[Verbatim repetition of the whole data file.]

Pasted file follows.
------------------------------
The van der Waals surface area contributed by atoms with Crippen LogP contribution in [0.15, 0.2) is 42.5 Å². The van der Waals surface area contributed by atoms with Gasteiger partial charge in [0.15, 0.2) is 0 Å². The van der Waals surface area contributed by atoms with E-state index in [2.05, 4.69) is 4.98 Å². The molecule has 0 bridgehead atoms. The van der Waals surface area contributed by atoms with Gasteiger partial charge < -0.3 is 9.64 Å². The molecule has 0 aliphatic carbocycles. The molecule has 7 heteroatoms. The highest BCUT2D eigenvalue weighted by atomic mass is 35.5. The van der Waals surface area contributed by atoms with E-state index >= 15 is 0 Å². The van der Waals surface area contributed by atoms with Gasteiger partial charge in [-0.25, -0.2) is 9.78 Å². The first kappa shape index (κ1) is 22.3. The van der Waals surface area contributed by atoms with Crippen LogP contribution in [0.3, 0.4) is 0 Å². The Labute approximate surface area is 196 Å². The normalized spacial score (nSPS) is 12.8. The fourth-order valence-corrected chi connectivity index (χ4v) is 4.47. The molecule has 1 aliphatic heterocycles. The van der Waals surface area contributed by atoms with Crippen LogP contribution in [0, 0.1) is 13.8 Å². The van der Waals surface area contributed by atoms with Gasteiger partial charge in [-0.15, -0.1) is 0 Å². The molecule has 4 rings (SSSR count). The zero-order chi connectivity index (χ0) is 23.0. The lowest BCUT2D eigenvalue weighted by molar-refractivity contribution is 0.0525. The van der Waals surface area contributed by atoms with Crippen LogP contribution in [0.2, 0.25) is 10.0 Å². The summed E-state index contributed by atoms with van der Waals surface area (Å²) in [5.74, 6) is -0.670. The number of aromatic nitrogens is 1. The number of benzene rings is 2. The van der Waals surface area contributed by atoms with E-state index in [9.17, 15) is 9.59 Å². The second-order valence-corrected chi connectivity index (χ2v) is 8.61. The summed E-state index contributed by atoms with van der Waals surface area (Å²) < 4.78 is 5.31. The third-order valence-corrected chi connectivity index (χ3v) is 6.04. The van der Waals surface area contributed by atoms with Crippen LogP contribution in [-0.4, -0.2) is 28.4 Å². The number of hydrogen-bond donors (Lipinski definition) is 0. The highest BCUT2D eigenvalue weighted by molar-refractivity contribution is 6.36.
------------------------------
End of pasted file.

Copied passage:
The van der Waals surface area contributed by atoms with Crippen LogP contribution in [0.15, 0.2) is 42.5 Å². The van der Waals surface area contributed by atoms with Gasteiger partial charge in [0.15, 0.2) is 0 Å². The van der Waals surface area contributed by atoms with E-state index in [2.05, 4.69) is 4.98 Å². The molecule has 0 bridgehead atoms. The van der Waals surface area contributed by atoms with Gasteiger partial charge < -0.3 is 9.64 Å². The molecule has 0 aliphatic carbocycles. The molecule has 7 heteroatoms. The highest BCUT2D eigenvalue weighted by atomic mass is 35.5. The van der Waals surface area contributed by atoms with E-state index >= 15 is 0 Å². The van der Waals surface area contributed by atoms with Gasteiger partial charge in [-0.25, -0.2) is 9.78 Å². The first kappa shape index (κ1) is 22.3. The van der Waals surface area contributed by atoms with Crippen LogP contribution in [0.3, 0.4) is 0 Å². The Labute approximate surface area is 196 Å². The normalized spacial score (nSPS) is 12.8. The fourth-order valence-corrected chi connectivity index (χ4v) is 4.47. The molecule has 1 aliphatic heterocycles. The van der Waals surface area contributed by atoms with Crippen LogP contribution in [0, 0.1) is 13.8 Å². The van der Waals surface area contributed by atoms with Gasteiger partial charge in [-0.15, -0.1) is 0 Å². The molecule has 4 rings (SSSR count). The zero-order chi connectivity index (χ0) is 23.0. The lowest BCUT2D eigenvalue weighted by molar-refractivity contribution is 0.0525. The van der Waals surface area contributed by atoms with Crippen LogP contribution in [0.2, 0.25) is 10.0 Å². The summed E-state index contributed by atoms with van der Waals surface area (Å²) in [5.74, 6) is -0.670. The number of aromatic nitrogens is 1. The number of benzene rings is 2. The van der Waals surface area contributed by atoms with E-state index in [9.17, 15) is 9.59 Å². The second-order valence-corrected chi connectivity index (χ2v) is 8.61. The summed E-state index contributed by atoms with van der Waals surface area (Å²) < 4.78 is 5.31. The third-order valence-corrected chi connectivity index (χ3v) is 6.04. The van der Waals surface area contributed by atoms with Crippen LogP contribution in [-0.4, -0.2) is 28.4 Å². The number of hydrogen-bond donors (Lipinski definition) is 0. The highest BCUT2D eigenvalue weighted by molar-refractivity contribution is 6.36.